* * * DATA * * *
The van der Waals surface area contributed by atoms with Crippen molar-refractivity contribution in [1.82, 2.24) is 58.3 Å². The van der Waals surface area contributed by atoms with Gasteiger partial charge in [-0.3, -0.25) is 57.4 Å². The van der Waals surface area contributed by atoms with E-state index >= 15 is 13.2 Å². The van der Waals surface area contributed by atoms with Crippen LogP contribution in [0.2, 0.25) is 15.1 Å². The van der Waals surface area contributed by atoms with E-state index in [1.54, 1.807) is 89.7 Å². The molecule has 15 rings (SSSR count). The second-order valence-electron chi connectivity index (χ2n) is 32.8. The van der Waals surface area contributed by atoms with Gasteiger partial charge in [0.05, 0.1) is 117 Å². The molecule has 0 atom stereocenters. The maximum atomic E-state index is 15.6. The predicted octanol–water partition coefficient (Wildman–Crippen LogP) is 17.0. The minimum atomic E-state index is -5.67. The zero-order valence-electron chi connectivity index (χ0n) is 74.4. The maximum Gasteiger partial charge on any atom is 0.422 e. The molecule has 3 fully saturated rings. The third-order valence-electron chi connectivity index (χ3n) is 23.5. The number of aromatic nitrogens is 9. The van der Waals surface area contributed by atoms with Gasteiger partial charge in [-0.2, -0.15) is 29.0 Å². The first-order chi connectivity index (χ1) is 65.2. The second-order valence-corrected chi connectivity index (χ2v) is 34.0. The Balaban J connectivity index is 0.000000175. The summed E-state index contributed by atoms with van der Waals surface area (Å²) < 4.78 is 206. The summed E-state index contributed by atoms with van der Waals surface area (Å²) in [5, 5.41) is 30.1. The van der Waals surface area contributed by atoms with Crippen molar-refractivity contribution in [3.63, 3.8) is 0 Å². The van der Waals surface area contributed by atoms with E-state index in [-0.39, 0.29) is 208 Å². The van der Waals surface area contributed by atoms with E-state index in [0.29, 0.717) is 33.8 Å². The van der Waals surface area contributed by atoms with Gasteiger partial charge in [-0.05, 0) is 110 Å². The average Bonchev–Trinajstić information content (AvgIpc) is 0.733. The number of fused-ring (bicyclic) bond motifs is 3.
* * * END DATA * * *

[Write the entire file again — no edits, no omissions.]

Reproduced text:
The van der Waals surface area contributed by atoms with Crippen molar-refractivity contribution in [1.82, 2.24) is 58.3 Å². The van der Waals surface area contributed by atoms with Gasteiger partial charge in [-0.3, -0.25) is 57.4 Å². The van der Waals surface area contributed by atoms with E-state index >= 15 is 13.2 Å². The van der Waals surface area contributed by atoms with Crippen LogP contribution in [0.2, 0.25) is 15.1 Å². The van der Waals surface area contributed by atoms with E-state index in [1.54, 1.807) is 89.7 Å². The molecule has 15 rings (SSSR count). The second-order valence-electron chi connectivity index (χ2n) is 32.8. The van der Waals surface area contributed by atoms with Gasteiger partial charge in [0.05, 0.1) is 117 Å². The molecule has 0 atom stereocenters. The maximum atomic E-state index is 15.6. The predicted octanol–water partition coefficient (Wildman–Crippen LogP) is 17.0. The minimum atomic E-state index is -5.67. The zero-order valence-electron chi connectivity index (χ0n) is 74.4. The maximum Gasteiger partial charge on any atom is 0.422 e. The molecule has 3 fully saturated rings. The third-order valence-electron chi connectivity index (χ3n) is 23.5. The number of aromatic nitrogens is 9. The van der Waals surface area contributed by atoms with Gasteiger partial charge in [-0.2, -0.15) is 29.0 Å². The first-order chi connectivity index (χ1) is 65.2. The second-order valence-corrected chi connectivity index (χ2v) is 34.0. The Balaban J connectivity index is 0.000000175. The summed E-state index contributed by atoms with van der Waals surface area (Å²) < 4.78 is 206. The summed E-state index contributed by atoms with van der Waals surface area (Å²) in [5, 5.41) is 30.1. The van der Waals surface area contributed by atoms with Crippen molar-refractivity contribution in [3.63, 3.8) is 0 Å². The van der Waals surface area contributed by atoms with E-state index in [-0.39, 0.29) is 208 Å². The van der Waals surface area contributed by atoms with E-state index in [0.29, 0.717) is 33.8 Å². The van der Waals surface area contributed by atoms with Gasteiger partial charge in [-0.05, 0) is 110 Å². The average Bonchev–Trinajstić information content (AvgIpc) is 0.733. The number of fused-ring (bicyclic) bond motifs is 3.